Particularly in Spring, a walk in the woods might turn up a very tiny grasshopper among the dead leaves. These are likely Pygmy Grasshoppers, not ‘baby grasshoppers’. They are also known as ‘grouse locusts’ or ‘grouse grasshoppers’ or in one case, a ‘frog groundhopper’. Pygmy Grasshoppers are members of the suborder Tetrigodea and most occur in the Family Tetrigidae. One exception is Tettigidea lateralis that occurs in the closely-allied Family Batrachideidae. The seven species that are known to occur in our area are listed in the following table and samples are illustrated in the attached pages.
These grasshoppers, as their name implies, are quite tiny with adults ranging from about 7 mm to only 14 mm (half inch) in length. Females are slightly larger than males. Because of their small size and generally cryptic coloration, they are easily overlooked. They can be of various colours, browns though gray and mottled, but never green. Their eyes are rather pronounced and the pronotum is often elongated along the back to cover the thorax. The antennae are short and they lack auditory and stridulatory organs. Wings may be long or short.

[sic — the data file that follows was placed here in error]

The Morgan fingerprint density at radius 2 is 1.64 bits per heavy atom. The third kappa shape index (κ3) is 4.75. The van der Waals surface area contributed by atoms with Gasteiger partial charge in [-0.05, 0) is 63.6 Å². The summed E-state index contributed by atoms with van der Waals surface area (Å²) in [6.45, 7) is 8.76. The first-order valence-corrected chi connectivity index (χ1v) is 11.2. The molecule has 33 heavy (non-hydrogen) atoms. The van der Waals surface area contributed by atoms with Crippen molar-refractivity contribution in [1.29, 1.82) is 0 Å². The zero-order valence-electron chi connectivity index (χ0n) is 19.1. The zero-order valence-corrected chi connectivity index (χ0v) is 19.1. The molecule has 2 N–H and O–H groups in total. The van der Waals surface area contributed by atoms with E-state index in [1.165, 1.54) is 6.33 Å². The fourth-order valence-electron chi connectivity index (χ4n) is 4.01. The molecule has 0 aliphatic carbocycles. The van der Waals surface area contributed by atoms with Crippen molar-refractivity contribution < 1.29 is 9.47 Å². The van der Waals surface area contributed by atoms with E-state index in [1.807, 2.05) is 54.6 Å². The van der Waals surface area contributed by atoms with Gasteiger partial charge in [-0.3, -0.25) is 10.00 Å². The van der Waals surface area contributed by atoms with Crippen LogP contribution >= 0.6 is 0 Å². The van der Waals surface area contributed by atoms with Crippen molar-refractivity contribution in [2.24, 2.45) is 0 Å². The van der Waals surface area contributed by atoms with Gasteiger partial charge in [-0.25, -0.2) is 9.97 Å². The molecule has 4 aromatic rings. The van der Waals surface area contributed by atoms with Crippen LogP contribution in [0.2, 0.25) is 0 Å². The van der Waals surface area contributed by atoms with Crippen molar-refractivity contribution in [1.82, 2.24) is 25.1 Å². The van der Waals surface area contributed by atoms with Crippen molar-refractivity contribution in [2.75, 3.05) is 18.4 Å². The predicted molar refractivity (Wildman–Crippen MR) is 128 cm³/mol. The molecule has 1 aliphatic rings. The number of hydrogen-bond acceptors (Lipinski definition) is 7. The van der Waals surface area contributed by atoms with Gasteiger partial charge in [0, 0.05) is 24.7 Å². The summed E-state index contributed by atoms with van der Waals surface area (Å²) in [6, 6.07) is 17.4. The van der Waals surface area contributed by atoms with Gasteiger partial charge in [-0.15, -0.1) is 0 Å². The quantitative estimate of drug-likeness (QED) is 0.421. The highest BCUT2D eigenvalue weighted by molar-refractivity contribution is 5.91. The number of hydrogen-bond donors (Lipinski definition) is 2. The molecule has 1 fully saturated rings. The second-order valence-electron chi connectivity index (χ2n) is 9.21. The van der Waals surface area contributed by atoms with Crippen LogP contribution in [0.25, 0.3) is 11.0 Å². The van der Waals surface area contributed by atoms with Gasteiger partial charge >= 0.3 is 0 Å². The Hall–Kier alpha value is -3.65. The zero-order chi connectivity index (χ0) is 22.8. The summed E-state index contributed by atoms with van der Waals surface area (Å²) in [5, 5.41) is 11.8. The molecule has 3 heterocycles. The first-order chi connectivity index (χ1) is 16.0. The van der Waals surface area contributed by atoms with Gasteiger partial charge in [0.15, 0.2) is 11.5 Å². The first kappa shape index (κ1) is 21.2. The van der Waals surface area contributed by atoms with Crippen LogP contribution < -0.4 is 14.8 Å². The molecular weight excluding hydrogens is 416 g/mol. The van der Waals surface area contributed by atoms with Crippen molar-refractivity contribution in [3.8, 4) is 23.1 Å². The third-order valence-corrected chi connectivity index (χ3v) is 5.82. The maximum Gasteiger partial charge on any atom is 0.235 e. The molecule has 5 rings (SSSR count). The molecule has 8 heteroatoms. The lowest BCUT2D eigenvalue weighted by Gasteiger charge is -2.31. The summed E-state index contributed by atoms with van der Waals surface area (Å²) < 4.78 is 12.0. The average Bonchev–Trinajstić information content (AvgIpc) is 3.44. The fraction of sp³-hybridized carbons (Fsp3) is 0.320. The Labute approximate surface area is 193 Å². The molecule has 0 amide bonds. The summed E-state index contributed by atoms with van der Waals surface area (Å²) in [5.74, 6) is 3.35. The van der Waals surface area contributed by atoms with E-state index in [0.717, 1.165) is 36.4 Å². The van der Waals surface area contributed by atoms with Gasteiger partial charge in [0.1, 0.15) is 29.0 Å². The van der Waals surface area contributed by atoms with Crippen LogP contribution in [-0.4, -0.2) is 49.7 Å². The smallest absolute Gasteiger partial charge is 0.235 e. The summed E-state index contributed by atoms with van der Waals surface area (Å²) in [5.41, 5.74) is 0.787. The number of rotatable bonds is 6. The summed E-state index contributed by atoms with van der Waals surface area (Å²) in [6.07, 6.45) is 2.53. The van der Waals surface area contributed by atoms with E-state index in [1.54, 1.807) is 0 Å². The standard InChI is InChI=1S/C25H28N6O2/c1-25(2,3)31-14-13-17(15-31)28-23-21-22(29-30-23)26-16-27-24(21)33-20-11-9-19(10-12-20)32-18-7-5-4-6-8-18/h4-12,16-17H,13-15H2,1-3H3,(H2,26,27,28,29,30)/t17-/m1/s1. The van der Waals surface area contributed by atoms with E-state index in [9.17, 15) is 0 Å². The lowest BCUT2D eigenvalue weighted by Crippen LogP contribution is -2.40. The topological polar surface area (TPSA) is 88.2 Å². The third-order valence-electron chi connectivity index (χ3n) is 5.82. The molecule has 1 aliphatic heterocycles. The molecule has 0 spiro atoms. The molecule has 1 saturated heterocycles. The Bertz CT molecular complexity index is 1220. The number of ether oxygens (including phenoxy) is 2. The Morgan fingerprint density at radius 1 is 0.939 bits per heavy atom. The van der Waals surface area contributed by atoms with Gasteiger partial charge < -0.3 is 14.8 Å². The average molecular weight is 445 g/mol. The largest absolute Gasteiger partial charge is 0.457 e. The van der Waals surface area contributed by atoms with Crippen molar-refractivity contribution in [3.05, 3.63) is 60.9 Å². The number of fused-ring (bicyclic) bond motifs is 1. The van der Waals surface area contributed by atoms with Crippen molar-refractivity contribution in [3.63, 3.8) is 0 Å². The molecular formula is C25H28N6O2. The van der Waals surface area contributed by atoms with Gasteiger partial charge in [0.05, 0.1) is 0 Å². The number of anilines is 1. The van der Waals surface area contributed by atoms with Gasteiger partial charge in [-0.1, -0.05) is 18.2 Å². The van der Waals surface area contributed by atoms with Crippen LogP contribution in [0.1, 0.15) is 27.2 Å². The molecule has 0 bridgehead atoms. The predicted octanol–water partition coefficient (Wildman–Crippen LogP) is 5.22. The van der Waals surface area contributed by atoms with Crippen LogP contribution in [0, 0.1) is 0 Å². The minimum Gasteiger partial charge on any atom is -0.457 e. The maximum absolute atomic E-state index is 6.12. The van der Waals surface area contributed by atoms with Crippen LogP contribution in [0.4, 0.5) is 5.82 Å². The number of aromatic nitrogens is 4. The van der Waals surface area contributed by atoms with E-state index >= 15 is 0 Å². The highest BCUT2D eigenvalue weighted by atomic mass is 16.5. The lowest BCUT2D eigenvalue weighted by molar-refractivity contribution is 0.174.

Although they can tolerate slightly drier sites, most prefer to live on the ground in damp, muddy situations, frequently close to water. They are reported to feed on vegetation debris and microscopic algae that accounts for their preference for moist habitats. Eggs are laid in soil or mud. Because they over-winter as adults, they are likely to be active shortly after the snow melts in the spring. Given the mild winter this year that gives prospects for an early start to the season, we could expect to see these little fellows out and about in the very near future.
by W.D. McIlveen
Halton/North Peel Naturalist Club